ACCESS TO WATER
Access to water is essential for the Bedouins for survival of their animal flocks.
To help mitigate the situation of not enough water for animal husbandry, DCA and EJ
Total amount: 1,316,841 EUR
Start date: July 1, 2013
Duration: 18 months
Direct beneficiaries: 12.051 people
Other beneficiaries: 174.642 people
Partners: EJ YMCA, B’Tselem and BADIL, KEREM
• Increased access to agricultural and safe drinking water and hygiene facilities, resources, services and advocacy.
• Hygiene practices are better understood and implemented in rural homes and schools.
• Increased availability and access to safe drinking water for human consumption and water for agricultural hygiene.
• Accurate information on forced population transfer and the de-development implications of the occupation is increased locally and globally.
ECHO has provided DanChurchAid with EUR 1,200,000 to protect, assist and advocate for the most vulnerable segments of the West Bank (Area C) populations affected by the Israeli occupation. The project is a continuation of four previous phases supported by ECHO.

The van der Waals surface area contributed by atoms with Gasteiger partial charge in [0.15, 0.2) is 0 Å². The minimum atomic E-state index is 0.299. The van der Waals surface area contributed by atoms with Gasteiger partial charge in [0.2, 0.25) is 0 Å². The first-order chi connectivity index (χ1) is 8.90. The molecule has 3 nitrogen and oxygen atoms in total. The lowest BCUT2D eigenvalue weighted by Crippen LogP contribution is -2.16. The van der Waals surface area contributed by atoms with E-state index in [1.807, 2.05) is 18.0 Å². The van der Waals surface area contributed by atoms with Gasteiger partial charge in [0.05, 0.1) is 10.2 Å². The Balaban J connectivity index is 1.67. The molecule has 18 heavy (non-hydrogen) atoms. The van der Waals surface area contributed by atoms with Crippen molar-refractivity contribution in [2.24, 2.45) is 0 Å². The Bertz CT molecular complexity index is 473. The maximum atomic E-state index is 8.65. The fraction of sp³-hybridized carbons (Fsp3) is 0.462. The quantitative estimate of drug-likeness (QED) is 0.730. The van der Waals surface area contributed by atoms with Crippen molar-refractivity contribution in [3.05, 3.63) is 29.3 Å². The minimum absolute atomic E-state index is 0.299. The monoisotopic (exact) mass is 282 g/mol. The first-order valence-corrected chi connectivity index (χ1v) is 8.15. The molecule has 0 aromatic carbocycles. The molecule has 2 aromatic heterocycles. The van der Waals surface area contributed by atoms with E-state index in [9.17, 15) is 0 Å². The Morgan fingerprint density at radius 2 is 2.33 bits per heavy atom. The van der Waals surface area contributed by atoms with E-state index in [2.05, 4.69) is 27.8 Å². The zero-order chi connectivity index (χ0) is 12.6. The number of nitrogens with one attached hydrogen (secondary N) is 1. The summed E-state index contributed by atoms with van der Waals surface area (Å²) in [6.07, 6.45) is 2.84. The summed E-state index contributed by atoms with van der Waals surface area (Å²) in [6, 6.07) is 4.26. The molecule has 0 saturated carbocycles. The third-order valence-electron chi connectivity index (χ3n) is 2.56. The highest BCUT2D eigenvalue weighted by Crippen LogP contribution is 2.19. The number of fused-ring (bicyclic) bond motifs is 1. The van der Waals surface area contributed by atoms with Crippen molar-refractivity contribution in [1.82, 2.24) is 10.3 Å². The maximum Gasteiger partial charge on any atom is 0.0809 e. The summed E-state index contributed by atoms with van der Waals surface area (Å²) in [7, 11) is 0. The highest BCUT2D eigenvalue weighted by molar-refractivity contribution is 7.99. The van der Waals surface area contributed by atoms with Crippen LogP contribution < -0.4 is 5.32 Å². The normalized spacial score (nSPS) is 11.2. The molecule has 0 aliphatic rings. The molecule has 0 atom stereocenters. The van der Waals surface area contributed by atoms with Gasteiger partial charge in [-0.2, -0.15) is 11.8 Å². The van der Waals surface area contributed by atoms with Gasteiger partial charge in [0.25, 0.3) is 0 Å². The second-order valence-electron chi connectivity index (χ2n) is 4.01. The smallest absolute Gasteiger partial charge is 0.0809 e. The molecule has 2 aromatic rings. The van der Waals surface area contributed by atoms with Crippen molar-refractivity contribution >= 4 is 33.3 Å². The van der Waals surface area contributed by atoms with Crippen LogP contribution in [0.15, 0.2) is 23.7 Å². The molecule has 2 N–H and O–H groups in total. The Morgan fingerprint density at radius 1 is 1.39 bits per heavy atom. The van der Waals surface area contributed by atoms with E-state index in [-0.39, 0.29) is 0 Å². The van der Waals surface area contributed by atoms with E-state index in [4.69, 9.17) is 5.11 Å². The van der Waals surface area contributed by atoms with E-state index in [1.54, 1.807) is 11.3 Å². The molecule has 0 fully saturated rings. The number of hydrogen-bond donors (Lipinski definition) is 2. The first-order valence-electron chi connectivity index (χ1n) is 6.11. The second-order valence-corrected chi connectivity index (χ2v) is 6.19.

Israel’s planning regime in Area C poses a growing existential threat to the population, and in particular the Bedouin community living there, who continues to suffer from shrinking grazing land and lack of access to basic services due to settlements. One resisting problem is the access to water, especially for Bedouins.
Against this background, the project aims to link humanitarian aid with protection/advocacy activities to contribute to a positive development for the most vulnerable people in the area. This is done through capacity-building/empowerment of local communities to improve their own protection and improving the availability and access to water supplies.
DCA’s partners in the project are The Easts Jerusalem Young Men’s Christian Asociation (EJ YMCA), B’Tselem and BADIL.
Thanks to ECHOs recent contribution DCA have been able to continue with its activities in the occupied Palestinian territory supporting the most vulnerable segments of the population, affected by the conflict.